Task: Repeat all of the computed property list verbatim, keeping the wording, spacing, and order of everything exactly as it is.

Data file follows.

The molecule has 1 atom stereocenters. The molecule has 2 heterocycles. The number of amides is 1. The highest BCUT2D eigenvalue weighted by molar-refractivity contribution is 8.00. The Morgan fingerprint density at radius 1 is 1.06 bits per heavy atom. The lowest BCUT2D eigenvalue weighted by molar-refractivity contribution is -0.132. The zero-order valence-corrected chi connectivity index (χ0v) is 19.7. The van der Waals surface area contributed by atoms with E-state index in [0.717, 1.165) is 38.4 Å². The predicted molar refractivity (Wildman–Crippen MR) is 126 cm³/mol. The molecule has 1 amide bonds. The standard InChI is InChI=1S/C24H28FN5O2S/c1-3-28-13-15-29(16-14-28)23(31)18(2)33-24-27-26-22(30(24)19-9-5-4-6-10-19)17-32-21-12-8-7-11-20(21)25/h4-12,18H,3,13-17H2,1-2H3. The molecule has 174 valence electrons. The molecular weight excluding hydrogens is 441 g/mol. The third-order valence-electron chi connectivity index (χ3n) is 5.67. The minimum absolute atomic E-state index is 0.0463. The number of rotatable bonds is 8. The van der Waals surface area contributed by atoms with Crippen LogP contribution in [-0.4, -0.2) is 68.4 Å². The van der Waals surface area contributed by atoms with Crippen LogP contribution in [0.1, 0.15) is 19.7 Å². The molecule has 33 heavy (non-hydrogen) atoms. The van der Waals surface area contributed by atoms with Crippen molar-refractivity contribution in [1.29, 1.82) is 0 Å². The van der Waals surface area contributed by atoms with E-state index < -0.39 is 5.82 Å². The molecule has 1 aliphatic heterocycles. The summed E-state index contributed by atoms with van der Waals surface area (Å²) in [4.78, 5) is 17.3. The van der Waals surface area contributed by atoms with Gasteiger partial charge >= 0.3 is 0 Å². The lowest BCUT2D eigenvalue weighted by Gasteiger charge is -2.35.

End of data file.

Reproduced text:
The molecule has 1 atom stereocenters. The molecule has 2 heterocycles. The number of amides is 1. The highest BCUT2D eigenvalue weighted by molar-refractivity contribution is 8.00. The Morgan fingerprint density at radius 1 is 1.06 bits per heavy atom. The lowest BCUT2D eigenvalue weighted by molar-refractivity contribution is -0.132. The zero-order valence-corrected chi connectivity index (χ0v) is 19.7. The van der Waals surface area contributed by atoms with E-state index in [0.717, 1.165) is 38.4 Å². The predicted molar refractivity (Wildman–Crippen MR) is 126 cm³/mol. The molecule has 1 amide bonds. The standard InChI is InChI=1S/C24H28FN5O2S/c1-3-28-13-15-29(16-14-28)23(31)18(2)33-24-27-26-22(30(24)19-9-5-4-6-10-19)17-32-21-12-8-7-11-20(21)25/h4-12,18H,3,13-17H2,1-2H3. The molecule has 174 valence electrons. The molecular weight excluding hydrogens is 441 g/mol. The third-order valence-electron chi connectivity index (χ3n) is 5.67. The minimum absolute atomic E-state index is 0.0463. The number of rotatable bonds is 8. The van der Waals surface area contributed by atoms with Crippen LogP contribution in [-0.4, -0.2) is 68.4 Å². The van der Waals surface area contributed by atoms with Crippen LogP contribution in [0.1, 0.15) is 19.7 Å². The molecule has 33 heavy (non-hydrogen) atoms. The van der Waals surface area contributed by atoms with Crippen molar-refractivity contribution in [1.29, 1.82) is 0 Å². The van der Waals surface area contributed by atoms with E-state index < -0.39 is 5.82 Å². The molecule has 1 aliphatic heterocycles. The summed E-state index contributed by atoms with van der Waals surface area (Å²) in [4.78, 5) is 17.3. The van der Waals surface area contributed by atoms with Gasteiger partial charge >= 0.3 is 0 Å². The lowest BCUT2D eigenvalue weighted by Gasteiger charge is -2.35.